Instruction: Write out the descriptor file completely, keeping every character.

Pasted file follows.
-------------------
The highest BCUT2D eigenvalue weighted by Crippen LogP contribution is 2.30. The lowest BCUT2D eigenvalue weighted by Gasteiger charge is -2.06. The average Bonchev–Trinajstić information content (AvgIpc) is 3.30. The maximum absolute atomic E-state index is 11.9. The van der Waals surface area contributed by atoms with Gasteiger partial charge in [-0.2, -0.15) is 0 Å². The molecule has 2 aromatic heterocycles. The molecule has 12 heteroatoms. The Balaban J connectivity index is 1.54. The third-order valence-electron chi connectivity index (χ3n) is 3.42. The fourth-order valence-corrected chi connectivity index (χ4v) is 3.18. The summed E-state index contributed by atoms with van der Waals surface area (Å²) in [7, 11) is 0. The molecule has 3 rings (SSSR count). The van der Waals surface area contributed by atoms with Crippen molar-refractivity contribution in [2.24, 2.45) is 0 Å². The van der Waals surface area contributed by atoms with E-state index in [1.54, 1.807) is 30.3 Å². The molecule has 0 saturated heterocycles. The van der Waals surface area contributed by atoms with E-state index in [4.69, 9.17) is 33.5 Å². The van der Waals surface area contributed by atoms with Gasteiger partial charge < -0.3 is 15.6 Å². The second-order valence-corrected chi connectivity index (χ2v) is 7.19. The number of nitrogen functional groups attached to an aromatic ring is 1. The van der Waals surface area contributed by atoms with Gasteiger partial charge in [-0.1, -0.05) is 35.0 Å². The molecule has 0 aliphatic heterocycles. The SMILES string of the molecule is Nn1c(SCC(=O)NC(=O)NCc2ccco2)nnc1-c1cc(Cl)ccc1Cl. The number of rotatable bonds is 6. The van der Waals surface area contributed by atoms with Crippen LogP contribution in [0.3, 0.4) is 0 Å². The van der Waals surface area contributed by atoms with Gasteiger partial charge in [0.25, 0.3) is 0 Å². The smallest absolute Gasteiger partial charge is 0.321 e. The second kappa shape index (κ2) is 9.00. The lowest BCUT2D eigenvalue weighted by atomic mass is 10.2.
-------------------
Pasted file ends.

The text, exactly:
The highest BCUT2D eigenvalue weighted by Crippen LogP contribution is 2.30. The lowest BCUT2D eigenvalue weighted by Gasteiger charge is -2.06. The average Bonchev–Trinajstić information content (AvgIpc) is 3.30. The maximum absolute atomic E-state index is 11.9. The van der Waals surface area contributed by atoms with Gasteiger partial charge in [-0.2, -0.15) is 0 Å². The molecule has 2 aromatic heterocycles. The molecule has 12 heteroatoms. The Balaban J connectivity index is 1.54. The third-order valence-electron chi connectivity index (χ3n) is 3.42. The fourth-order valence-corrected chi connectivity index (χ4v) is 3.18. The summed E-state index contributed by atoms with van der Waals surface area (Å²) in [7, 11) is 0. The molecule has 3 rings (SSSR count). The van der Waals surface area contributed by atoms with Crippen molar-refractivity contribution in [2.24, 2.45) is 0 Å². The van der Waals surface area contributed by atoms with E-state index in [1.54, 1.807) is 30.3 Å². The molecule has 0 saturated heterocycles. The van der Waals surface area contributed by atoms with E-state index in [4.69, 9.17) is 33.5 Å². The van der Waals surface area contributed by atoms with Gasteiger partial charge < -0.3 is 15.6 Å². The second-order valence-corrected chi connectivity index (χ2v) is 7.19. The number of nitrogen functional groups attached to an aromatic ring is 1. The van der Waals surface area contributed by atoms with Gasteiger partial charge in [-0.1, -0.05) is 35.0 Å². The molecule has 0 aliphatic heterocycles. The SMILES string of the molecule is Nn1c(SCC(=O)NC(=O)NCc2ccco2)nnc1-c1cc(Cl)ccc1Cl. The number of rotatable bonds is 6. The van der Waals surface area contributed by atoms with Crippen LogP contribution in [0.3, 0.4) is 0 Å². The van der Waals surface area contributed by atoms with Gasteiger partial charge in [0.25, 0.3) is 0 Å². The smallest absolute Gasteiger partial charge is 0.321 e. The second kappa shape index (κ2) is 9.00. The lowest BCUT2D eigenvalue weighted by atomic mass is 10.2.